Gum grafts are one of the most predictable and delicate procedures performed in dentistry today. Gum grafts can help reduce gum recession and bone loss. Aside from a better smile, you may also notice reduced tooth sensitivity and improved dental health after a successful gum graft.

In your mouth, there are two types of gum tissues that surround a tooth. The part of the gum that is around the neck of the tooth called the gingiva and this is firmly attached to the tooth and underlying bone.

This attached gingiva is immovable and tough, and is resistant to normal trauma from eating, tooth brushing, etc. When your teeth have a properly attached gumline, no gum grafts are needed.

Right below the attached gingiva is a looser gum tissue called alveolar mucosa. This tissue is loose to allow the movement of the lip and the cheeks but is not tough enough to withstand the normal trauma from eating and tooth brushing.

A soft tissue graft can reduce further recession and bone loss. In some cases, it can cover exposed roots to protect them from decay. This may reduce tooth sensitivity and improve the esthetics of your smile. Whether you have a graft to improve function or esthetics, patients often receive the benefits of both: a beautiful new smile and improved periodontal health – your keys to smiling, eating and speaking with comfort and confidence

When Gum Grafts Might Be Needed

Genetically, we all have different widths and thicknesses of attached gingiva. Some people are born with thin or insufficient attached gingiva. In these cases the gum slowly continues to recede over time, even though the patient may be very dedicated to oral health. This situation is not an infection, as seen with periodontal disease, but it still needs to be treated as such.

Unfortunately, when gums recede, bone recession is occurring at the same time. This is caused because the bone, which is just under the gum, will not allow itself to become exposed to the oral cavity. As a result, it moves down with the gum.

A lack of attached gingiva is sometimes associated with a high frenum attachment, which exaggerates the pull on the gum margin. A frenum is a naturally occurring muscle attachment, normally seen between the front teeth (either upper or lower). It is normal to have a frenum, but it should not pull on the gum margin or recession will occur. If pulling is seen, the frenum is surgically released from the gum with a frenectomy. Often a new band of hard gum is also added to re-establish an adequate amount of attached gingiva.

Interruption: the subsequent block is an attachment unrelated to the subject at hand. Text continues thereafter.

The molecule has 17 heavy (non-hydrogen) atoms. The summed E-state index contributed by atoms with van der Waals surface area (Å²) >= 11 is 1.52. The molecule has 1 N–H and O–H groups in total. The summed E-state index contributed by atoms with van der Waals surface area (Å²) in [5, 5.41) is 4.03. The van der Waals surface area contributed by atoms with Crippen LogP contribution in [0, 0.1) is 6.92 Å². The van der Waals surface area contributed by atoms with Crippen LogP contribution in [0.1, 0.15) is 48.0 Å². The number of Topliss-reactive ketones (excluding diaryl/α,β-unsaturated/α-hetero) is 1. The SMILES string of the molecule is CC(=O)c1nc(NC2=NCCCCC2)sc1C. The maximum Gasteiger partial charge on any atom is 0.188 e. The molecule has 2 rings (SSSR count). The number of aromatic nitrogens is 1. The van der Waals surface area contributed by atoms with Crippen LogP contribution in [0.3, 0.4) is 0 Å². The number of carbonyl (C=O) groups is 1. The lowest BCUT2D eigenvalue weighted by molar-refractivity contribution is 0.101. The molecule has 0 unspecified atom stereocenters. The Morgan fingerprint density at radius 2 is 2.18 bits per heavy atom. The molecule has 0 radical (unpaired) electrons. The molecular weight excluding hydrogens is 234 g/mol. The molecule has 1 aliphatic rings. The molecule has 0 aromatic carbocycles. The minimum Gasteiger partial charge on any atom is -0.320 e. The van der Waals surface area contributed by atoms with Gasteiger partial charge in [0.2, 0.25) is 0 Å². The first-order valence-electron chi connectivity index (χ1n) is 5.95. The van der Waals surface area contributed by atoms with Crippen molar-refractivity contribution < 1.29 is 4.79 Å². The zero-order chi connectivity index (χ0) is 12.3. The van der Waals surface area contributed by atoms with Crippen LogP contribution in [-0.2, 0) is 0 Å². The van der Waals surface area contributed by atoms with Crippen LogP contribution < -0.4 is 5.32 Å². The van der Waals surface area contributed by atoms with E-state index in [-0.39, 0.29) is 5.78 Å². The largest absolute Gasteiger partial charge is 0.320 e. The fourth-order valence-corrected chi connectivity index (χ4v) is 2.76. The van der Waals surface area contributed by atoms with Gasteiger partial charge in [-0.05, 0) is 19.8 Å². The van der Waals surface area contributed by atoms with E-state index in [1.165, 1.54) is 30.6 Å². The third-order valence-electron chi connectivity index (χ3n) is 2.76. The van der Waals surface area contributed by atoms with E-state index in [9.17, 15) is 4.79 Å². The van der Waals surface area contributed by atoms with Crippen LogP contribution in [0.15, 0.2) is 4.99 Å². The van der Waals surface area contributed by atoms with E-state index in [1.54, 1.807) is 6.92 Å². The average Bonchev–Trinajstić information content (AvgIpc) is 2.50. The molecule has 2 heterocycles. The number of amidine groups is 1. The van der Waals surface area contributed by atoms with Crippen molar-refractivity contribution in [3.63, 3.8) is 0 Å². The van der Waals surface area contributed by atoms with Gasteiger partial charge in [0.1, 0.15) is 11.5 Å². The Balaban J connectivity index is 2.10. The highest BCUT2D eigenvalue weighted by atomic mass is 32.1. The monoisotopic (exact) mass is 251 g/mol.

With the wear and tear of time, even normal attached gum can be worn away, generally from vigorous brushing. This often happens in people with naturally thin tissues, or when the tissues have been stretched during orthodontics. If there is still adequate attached gum to act as a barrier to the muscle, the treatment for gum recession is to ensure further damage isn’t done when brushing.

However, if the attached gum is worn to the point where it cannot resist the constant pull of the mucosa, gum recession will continue unless a new hard band of gum is placed. Unchecked, the gum recession can cause tooth loss as the bone recedes with the tissue and tooth support weakens.

Gingival Grafting

The replacement of missing attached gum is called gingival grafting. The muscle that is pulling down on the edge of the gum is first surgically resected and repositioned away from the gum margin. Then a small piece of attached gingiva is taken from the roof of the mouth, just adjacent to the back teeth, and transplanted to the site in question.

The new tissue reattaches and reforms a new layer of attached gum, which should last a lifetime with proper care. The roof of the mouth heals quickly, just like a skinned knee would. With this procedure the root is not covered, and the tissue stays at the same level as before, except with attached gingiva at the margin. Gingival grafting procedures are very easy on the patient, and rarely require more than over-the-counter pain pills post-operatively (ibuprofen).

Gum Grafts to Correct Exposed Tooth Roots

Exposed tooth roots are the result of gum recession. Perhaps you wish to enhance your smile by covering one or more of these roots that make your teeth appear too long. Or, maybe you’re not bothered by the appearance of these areas, but you cringe because the exposed roots are sensitive to hot or cold foods and liquids.

Your gums may have receded for a variety of reasons, including aggressive tooth brushing or periodontal disease. You may not be in control of what caused the recession, but prior to treatment we can help you identify the factors contributing to the problem. Once these contributing factors are controlled, a soft tissue graft procedure will repair the defect and help to prevent additional recession and bone loss.

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